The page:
Choosing the Right Microphone
As we discussed in the previous tutorial, there are many different types of microphone in common use. The differences are usually described in two ways: The technology they use (e.g. dynamic, condenser, etc) and their directionality (e.g. omnidirectional, cardioid, etc). In addition, microphones have a number of other characteristics which need to be taken into account.
When choosing a microphone, the first thing you will need to know is what characteristics you need. After that, you can worry about things like size, brand, cost, etc.
Note: If you haven't done so already, you might like to do some groundwork and read how microphones work first.
Things to Consider
Work through each of these characteristics and determine your needs.
Decide which type of directional pattern best fits your needs. Remember that it's usually better to use a less directional mic in a position close to the sound source, than to be further away using a hypercardioid. For more information see microphone directional characteristics.
Make sure the mic's frequency response is appropriate for the intended use. As a rule of thumb flat response patterns are best, but in many cases a tailored response will be even better. For more information see microphone frequency response.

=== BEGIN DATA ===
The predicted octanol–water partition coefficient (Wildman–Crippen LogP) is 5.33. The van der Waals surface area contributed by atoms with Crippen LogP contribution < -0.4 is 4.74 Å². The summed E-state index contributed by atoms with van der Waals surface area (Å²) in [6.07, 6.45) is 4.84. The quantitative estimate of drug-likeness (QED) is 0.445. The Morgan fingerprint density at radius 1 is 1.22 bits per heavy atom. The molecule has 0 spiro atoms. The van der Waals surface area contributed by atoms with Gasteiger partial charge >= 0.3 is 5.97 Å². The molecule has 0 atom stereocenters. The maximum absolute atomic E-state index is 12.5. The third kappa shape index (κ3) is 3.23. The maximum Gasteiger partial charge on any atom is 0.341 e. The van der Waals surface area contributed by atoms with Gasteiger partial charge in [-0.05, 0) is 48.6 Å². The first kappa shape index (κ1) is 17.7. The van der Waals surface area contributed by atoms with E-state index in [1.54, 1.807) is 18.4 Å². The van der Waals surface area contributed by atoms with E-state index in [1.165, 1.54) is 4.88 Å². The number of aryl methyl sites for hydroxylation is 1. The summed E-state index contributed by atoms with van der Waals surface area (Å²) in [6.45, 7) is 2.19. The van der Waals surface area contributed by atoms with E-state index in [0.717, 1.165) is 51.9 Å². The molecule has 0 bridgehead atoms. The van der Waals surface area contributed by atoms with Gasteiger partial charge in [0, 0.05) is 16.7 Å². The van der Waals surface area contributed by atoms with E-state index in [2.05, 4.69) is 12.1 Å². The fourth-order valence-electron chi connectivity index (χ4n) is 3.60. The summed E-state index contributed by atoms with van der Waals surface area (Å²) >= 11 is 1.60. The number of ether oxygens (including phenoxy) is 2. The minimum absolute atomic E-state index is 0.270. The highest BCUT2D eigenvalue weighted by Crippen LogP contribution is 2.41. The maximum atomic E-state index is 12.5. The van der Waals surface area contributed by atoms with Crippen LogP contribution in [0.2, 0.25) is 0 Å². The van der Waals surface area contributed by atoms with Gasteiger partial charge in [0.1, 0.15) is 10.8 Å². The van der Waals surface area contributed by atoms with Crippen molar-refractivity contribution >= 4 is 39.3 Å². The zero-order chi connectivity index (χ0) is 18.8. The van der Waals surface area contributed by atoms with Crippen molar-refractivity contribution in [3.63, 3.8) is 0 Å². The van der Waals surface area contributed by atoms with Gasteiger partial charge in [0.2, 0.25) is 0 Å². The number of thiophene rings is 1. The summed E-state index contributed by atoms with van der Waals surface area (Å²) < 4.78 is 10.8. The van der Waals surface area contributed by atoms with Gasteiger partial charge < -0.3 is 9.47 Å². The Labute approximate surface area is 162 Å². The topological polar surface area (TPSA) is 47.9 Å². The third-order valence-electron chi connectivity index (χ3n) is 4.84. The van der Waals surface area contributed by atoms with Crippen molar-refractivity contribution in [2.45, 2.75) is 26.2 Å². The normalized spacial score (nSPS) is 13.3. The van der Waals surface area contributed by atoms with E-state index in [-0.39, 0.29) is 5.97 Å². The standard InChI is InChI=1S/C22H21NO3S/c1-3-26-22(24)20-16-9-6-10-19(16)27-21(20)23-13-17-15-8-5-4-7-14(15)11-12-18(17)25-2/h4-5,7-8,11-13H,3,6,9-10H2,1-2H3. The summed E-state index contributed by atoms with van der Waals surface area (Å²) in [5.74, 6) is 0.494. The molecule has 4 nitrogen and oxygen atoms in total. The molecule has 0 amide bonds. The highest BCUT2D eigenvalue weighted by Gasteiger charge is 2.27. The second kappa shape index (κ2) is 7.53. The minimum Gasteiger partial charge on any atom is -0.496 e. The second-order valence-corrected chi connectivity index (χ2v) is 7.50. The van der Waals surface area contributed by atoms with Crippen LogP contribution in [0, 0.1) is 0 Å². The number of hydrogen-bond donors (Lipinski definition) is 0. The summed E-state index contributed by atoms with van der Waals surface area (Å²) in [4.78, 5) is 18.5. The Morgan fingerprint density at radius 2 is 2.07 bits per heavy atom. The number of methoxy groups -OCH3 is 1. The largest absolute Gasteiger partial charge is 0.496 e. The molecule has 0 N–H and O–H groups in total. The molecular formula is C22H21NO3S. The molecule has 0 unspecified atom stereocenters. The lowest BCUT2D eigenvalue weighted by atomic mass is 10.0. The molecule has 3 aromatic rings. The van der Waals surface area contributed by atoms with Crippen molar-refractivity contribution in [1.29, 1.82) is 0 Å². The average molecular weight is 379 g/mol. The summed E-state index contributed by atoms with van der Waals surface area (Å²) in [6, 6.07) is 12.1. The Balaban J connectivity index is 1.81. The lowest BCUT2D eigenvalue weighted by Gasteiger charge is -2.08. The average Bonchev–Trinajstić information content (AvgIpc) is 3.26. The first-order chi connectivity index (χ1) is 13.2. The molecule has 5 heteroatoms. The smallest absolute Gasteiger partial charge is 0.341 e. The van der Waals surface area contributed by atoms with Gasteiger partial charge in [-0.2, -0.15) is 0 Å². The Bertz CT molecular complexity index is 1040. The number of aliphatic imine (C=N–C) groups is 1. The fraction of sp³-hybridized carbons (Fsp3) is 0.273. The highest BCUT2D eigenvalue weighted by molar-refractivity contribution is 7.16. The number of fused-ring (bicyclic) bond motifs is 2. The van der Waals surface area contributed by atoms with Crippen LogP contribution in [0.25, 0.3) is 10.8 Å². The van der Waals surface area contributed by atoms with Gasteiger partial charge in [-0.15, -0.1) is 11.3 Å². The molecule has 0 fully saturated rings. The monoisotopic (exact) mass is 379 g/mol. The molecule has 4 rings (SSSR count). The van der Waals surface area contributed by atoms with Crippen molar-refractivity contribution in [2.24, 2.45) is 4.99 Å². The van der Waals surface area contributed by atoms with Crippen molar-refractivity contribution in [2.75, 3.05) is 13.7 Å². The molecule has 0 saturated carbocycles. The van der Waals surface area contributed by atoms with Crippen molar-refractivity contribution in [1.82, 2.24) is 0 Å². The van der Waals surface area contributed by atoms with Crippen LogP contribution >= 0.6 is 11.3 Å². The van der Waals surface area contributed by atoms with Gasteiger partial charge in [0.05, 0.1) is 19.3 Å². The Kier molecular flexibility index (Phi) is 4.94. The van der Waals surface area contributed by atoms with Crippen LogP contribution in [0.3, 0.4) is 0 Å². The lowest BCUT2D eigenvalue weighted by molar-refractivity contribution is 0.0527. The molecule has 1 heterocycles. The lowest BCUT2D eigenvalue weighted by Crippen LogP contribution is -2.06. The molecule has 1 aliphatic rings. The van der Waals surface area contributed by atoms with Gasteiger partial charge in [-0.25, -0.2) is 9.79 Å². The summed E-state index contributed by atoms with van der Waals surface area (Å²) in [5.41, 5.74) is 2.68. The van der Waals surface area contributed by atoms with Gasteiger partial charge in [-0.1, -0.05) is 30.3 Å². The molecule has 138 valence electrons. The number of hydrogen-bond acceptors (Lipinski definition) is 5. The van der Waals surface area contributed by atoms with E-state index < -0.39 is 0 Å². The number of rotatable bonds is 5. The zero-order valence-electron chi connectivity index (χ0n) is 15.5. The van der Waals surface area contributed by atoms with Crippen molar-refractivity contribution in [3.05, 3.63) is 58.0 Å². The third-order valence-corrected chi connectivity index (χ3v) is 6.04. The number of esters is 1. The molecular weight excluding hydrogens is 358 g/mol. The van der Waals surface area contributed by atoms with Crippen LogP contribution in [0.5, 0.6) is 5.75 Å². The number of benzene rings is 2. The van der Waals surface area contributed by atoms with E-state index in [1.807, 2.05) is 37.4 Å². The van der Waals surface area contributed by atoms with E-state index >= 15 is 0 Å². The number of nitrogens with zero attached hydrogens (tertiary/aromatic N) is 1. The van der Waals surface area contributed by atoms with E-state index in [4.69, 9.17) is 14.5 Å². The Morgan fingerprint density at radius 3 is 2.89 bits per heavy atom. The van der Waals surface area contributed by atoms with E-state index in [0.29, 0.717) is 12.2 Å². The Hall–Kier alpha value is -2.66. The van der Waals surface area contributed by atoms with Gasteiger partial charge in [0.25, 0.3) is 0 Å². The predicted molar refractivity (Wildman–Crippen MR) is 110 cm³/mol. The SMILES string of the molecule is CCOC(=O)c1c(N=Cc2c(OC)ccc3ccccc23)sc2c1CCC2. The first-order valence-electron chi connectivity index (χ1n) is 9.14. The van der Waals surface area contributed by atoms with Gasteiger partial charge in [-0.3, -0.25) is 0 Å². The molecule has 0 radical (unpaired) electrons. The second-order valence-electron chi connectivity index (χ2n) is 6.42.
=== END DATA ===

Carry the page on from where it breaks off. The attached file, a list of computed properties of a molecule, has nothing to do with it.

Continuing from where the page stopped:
The rule of thumb is: Low impedance is better than high impedance. For more information see microphone impedance.
Remember that the diaphragm works by converting vibrations from sound waves into an electrical signal. Unless the microphone has some sort of protection system, the diapragm can't tell the difference between a desirable sound wave vibration and any other sort of vibration (such as a person tapping the microphone casing). Any sort of vibration at all will become part of the generated audio signal.
If your mic is likely to be subjected to any sort of handling noise or vibration, you will need a mic which will help prevent this noise from being picked up. High quality hand-held mics usually attempt to isolate the diaphragm from vibrations using foam padding, suspension, or some other method. Low quality mics tend to transfer vibrations from the casing right into the diaphragm, resulting in a terrible noise.
Note that lavalier mics don't usually have protection from handling noise, simply because they are too small to incorporate any padding. It is therefore important to make sure they won't be moved or bumped.
Purchasing a Microphone
If you can afford it, it makes sense to buy a range of microphones and use the most appropriate one for each job. If your budget is more limited, think about all the different things you need to use the mic for and try to find something which will do a reasonable job of as many of them as possible.
- For vocalists a simple cardioid dynamic mic (such as the Sure SM58) is a good starting point.
- For video makers, a useful option is a condenser mic with selectable directionality, so you can change between cardioid and hypercardioid. If you can afford three mics, consider a hand-held dynamic, a shotgun condenser, and a lapel mic.
In the end, sound is quite subjective. You really want a mic which will provide the sound you like. A good idea is to set up a contolled test. Record the same sounds using different mics, keeping all other factors constant.
Make sure you are comparing apples with apples; for example, don't compare a hand-held cardioid and a shotgun in the same position. If you do want to compare these mics, make sure each is placed in its optimum position.
Next Page: How to Position a Microphone